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Chapter 11

  • Mr. Elton must now be left to himself. It was no longer in Emma's power t_uperintend his happiness or quicken his measures. The coming of her sister'_amily was so very near at hand, that first in anticipation, and then i_eality, it became henceforth her prime object of interest; and during the te_ays of their stay at Hartfield it was not to be expected—she did not hersel_xpect— that any thing beyond occasional, fortuitous assistance could b_fforded by her to the lovers. They might advance rapidly if they would,
  • however; they must advance somehow or other whether they would or no. Sh_ardly wished to have more leisure for them. There are people, who the mor_ou do for them, the less they will do for themselves.
  • Mr. and Mrs. John Knightley, from having been longer than usual absent fro_urry, were exciting of course rather more than the usual interest. Till thi_ear, every long vacation since their marriage had been divided betwee_artfield and Donwell Abbey; but all the holidays of this autumn had bee_iven to sea-bathing for the children, and it was therefore many months sinc_hey had been seen in a regular way by their Surry connexions, or seen at al_y Mr. Woodhouse, who could not be induced to get so far as London, even fo_oor Isabella's sake; and who consequently was now most nervously an_pprehensively happy in forestalling this too short visit.
  • He thought much of the evils of the journey for her, and not a little of th_atigues of his own horses and coachman who were to bring some of the part_he last half of the way; but his alarms were needless; the sixteen mile_eing happily accomplished, and Mr. and Mrs. John Knightley, their fiv_hildren, and a competent number of nursery-maids, all reaching Hartfield i_afety. The bustle and joy of such an arrival, the many to be talked to,
  • welcomed, encouraged, and variously dispersed and disposed of, produced _oise and confusion which his nerves could not have borne under any othe_ause, nor have endured much longer even for this; but the ways of Hartfiel_nd the feelings of her father were so respected by Mrs. John Knightley, tha_n spite of maternal solicitude for the immediate enjoyment of her littl_nes, and for their having instantly all the liberty and attendance, all th_ating and drinking, and sleeping and playing, which they could possibly wis_or, without the smallest delay, the children were never allowed to be long _isturbance to him, either in themselves or in any restless attendance o_hem.
  • Mrs. John Knightley was a pretty, elegant little woman, of gentle, quie_anners, and a disposition remarkably amiable and affectionate; wrapt up i_er family; a devoted wife, a doating mother, and so tenderly attached to he_ather and sister that, but for these higher ties, a warmer love might hav_eemed impossible. She could never see a fault in any of them. She was not _oman of strong understanding or any quickness; and with this resemblance o_er father, she inherited also much of his constitution; was delicate in he_wn health, over-careful of that of her children, had many fears and man_erves, and was as fond of her own Mr. Wingfield in town as her father coul_e of Mr. Perry. They were alike too, in a general benevolence of temper, an_ strong habit of regard for every old acquaintance.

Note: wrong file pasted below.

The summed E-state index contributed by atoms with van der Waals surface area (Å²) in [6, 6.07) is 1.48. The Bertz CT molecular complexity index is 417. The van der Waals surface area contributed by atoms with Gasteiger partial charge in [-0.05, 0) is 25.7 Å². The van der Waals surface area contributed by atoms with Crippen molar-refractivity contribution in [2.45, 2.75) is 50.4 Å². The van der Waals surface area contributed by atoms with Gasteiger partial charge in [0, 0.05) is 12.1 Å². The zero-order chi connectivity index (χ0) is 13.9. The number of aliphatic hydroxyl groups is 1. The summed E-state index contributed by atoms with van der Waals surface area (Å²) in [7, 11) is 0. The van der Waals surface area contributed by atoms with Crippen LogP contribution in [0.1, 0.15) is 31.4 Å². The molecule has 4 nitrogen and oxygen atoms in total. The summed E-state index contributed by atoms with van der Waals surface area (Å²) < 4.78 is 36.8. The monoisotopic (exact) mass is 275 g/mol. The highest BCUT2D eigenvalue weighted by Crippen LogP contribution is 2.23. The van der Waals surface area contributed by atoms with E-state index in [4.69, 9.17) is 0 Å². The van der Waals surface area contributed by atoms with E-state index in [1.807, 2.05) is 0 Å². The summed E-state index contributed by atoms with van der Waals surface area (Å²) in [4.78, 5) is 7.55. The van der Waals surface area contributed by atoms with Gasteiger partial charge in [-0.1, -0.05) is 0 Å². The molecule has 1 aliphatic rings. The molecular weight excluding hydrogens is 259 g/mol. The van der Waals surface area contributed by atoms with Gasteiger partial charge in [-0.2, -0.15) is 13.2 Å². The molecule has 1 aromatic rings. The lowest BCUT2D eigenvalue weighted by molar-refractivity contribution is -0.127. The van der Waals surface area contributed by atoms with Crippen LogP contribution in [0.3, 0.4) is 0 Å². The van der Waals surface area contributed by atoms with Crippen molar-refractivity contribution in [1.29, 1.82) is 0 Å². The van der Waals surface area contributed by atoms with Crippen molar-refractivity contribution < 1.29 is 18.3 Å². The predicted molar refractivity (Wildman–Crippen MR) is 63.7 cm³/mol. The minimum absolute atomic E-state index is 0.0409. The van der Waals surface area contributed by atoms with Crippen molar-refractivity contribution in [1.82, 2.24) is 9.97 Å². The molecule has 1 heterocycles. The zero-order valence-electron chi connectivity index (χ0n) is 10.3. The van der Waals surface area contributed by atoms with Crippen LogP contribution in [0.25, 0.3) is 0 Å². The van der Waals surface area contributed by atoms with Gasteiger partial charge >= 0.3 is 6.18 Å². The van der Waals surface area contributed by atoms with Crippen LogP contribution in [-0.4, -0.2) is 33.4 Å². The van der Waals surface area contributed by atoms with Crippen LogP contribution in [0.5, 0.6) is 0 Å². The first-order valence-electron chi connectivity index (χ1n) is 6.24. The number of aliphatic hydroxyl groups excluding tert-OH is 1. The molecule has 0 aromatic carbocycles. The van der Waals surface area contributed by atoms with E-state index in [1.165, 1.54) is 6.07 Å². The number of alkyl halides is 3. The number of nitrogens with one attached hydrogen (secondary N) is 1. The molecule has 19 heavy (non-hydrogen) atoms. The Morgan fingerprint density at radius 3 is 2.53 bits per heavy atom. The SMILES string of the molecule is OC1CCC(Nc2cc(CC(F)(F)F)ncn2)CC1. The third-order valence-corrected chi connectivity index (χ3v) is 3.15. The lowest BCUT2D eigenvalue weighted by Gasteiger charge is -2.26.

• Mr. John Knightley was a tall, gentleman-like, and very clever man; rising i_is profession, domestic, and respectable in his private character; but wit_eserved manners which prevented his being generally pleasing; and capable o_eing sometimes out of humour. He was not an ill-tempered man, not so ofte_nreasonably cross as to deserve such a reproach; but his temper was not hi_reat perfection; and, indeed, with such a worshipping wife, it was hardl_ossible that any natural defects in it should not be increased. The extrem_weetness of her temper must hurt his. He had all the clearness and quicknes_f mind which she wanted, and he could sometimes act an ungracious, or say _evere thing.
  • He was not a great favourite with his fair sister-in-law. Nothing wrong in hi_scaped her. She was quick in feeling the little injuries to Isabella, whic_sabella never felt herself. Perhaps she might have passed over more had hi_anners been flattering to Isabella's sister, but they were only those of _almly kind brother and friend, without praise and without blindness; bu_ardly any degree of personal compliment could have made her regardless o_hat greatest fault of all in her eyes which he sometimes fell into, the wan_f respectful forbearance towards her father. There he had not always th_atience that could have been wished. Mr. Woodhouse's peculiarities an_idgetiness were sometimes provoking him to a rational remonstrance or shar_etort equally ill-bestowed. It did not often happen; for Mr. John Knightle_ad really a great regard for his father-in-law, and generally a strong sens_f what was due to him; but it was too often for Emma's charity, especially a_here was all the pain of apprehension frequently to be endured, though th_ffence came not. The beginning, however, of every visit displayed none bu_he properest feelings, and this being of necessity so short might be hoped t_ass away in unsullied cordiality. They had not been long seated and compose_hen Mr. Woodhouse, with a melancholy shake of the head and a sigh, called hi_aughter's attention to the sad change at Hartfield since she had been ther_ast.
  • "Ah, my dear," said he, "poor Miss Taylor—It is a grievous business."
  • "Oh yes, sir," cried she with ready sympathy, "how you must miss her! And dea_mma, too!—What a dreadful loss to you both!— I have been so grieved fo_ou.—I could not imagine how you could possibly do without her.—It is a sa_hange indeed.—But I hope she is pretty well, sir."
  • "Pretty well, my dear—I hope—pretty well.—I do not know but that the plac_grees with her tolerably."